BOSTON–This fall, appreciate more than just the carved pumpkins and cotton spider webs—by learning the origins of the holiday we have come to know as Halloween.
Halloween is traced back to the ancient religion of the Celtic in Ireland, to a festival known as Samhain, which marked the end of the harvest season in the Gaelic culture. When Christianity spread to different parts of Europe, faithful worshippers tried to introduce ideas which reflected a more Christian mindset. As a result, Halloween has evolved into a combination of practices taken from both pagan and Christian traditions.As Christianity spread into Ireland and the surrounding Celtic lands in the 7th century, Pope Boniface IV established All Saints’ Day. It was intended to replace the pagan tradition of honoring the dead with honoring saints and martyrs and was originally celebrated on May 13. In 834 A.D., Gregory III moved All Saints Day from May 13 to November 1. For Christians, this became an opportunity for venerating all of the saints and holy ones who had passed on. October 31 became All Hallows’ Eve, ‘hallow’ meaning saint.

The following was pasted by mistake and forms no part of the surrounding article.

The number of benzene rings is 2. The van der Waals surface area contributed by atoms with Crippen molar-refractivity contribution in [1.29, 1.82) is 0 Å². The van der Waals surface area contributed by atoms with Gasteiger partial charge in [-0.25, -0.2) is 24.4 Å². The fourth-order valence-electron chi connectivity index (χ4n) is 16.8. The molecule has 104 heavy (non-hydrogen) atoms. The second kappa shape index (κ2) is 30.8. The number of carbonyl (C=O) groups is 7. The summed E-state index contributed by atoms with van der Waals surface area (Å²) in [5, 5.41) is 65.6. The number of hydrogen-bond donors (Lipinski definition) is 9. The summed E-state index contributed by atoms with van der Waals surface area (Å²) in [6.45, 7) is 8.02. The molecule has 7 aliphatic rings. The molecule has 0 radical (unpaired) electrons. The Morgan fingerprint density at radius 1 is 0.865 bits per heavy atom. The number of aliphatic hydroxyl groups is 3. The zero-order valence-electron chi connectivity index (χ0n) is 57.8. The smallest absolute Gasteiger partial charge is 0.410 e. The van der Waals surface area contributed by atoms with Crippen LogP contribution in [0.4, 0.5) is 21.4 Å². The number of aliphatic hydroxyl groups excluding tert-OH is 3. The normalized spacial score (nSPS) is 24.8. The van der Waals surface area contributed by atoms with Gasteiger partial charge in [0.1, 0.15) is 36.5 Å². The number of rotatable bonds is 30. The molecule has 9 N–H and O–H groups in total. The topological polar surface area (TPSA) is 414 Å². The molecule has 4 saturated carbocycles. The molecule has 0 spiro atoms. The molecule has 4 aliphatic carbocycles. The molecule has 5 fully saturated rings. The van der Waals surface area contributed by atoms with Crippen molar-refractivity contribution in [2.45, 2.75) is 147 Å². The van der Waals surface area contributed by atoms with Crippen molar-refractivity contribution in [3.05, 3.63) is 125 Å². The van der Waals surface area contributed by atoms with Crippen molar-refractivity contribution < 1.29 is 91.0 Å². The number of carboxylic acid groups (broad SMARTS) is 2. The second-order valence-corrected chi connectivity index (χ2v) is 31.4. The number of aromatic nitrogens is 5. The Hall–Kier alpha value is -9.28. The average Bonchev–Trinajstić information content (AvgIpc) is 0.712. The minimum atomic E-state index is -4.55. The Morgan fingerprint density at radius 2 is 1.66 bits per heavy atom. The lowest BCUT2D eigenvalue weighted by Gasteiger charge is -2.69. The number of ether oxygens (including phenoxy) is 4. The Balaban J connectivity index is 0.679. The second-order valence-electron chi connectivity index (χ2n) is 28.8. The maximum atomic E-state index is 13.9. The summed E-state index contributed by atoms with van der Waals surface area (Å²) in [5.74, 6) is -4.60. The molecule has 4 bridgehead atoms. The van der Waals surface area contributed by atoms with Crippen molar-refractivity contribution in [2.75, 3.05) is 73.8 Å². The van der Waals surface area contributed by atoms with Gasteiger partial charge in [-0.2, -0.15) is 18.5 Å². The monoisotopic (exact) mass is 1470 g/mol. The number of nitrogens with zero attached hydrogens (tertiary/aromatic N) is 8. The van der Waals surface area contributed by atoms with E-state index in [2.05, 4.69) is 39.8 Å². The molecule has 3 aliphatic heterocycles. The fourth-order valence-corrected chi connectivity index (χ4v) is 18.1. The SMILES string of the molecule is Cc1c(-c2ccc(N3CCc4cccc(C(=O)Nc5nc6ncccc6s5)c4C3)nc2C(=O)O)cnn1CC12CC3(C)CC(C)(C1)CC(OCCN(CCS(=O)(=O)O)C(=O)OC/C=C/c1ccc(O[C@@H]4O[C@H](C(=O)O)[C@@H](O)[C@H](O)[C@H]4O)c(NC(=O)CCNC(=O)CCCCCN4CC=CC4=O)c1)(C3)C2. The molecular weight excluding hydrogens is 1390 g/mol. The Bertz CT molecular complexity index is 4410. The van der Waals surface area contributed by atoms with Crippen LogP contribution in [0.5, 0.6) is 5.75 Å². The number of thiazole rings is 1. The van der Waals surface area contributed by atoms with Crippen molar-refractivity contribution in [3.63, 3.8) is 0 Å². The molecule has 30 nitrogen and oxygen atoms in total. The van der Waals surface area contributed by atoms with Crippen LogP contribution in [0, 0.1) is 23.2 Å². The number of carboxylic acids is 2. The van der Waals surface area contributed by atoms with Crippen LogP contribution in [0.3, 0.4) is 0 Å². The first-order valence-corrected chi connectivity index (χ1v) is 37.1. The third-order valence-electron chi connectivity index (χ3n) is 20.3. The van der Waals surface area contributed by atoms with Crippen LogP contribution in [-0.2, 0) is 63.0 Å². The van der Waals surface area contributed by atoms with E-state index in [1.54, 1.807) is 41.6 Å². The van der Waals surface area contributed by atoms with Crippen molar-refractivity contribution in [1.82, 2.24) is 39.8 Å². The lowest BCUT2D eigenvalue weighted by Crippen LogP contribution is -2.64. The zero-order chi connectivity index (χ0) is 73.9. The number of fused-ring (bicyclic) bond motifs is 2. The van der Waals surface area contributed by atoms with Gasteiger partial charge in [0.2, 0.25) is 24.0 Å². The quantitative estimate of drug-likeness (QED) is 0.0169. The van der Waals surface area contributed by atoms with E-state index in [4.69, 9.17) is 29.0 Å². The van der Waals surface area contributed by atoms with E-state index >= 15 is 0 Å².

Today, children use the phrase “trick-or-treat,” which traces back to the pagan holiday of Samhain, the ultimate night of demonic worshipping and euphoria. Spirits of the dead were believed to rise out of their graves and meander among local towns and villages, trying to return home. In an attempt to make peace, villagers offered gifts of fruit and nuts and began placing other tasty morsels on their doorsteps. Villagers feared that if they did not abide by this custom, the wandering spirits would destroy their property or harm their flock.
One way of trying to blend in among the spirits in an attempt to remain unnoticed was to join them. Townspeople would masquerade as demons, wearing disguises, masks or even blackening their faces with soot to keep themselves safe. From this came the Halloween ritual of dressing up as devils, witches, ogres and other demonic creatures, which then gave way to additional costumes.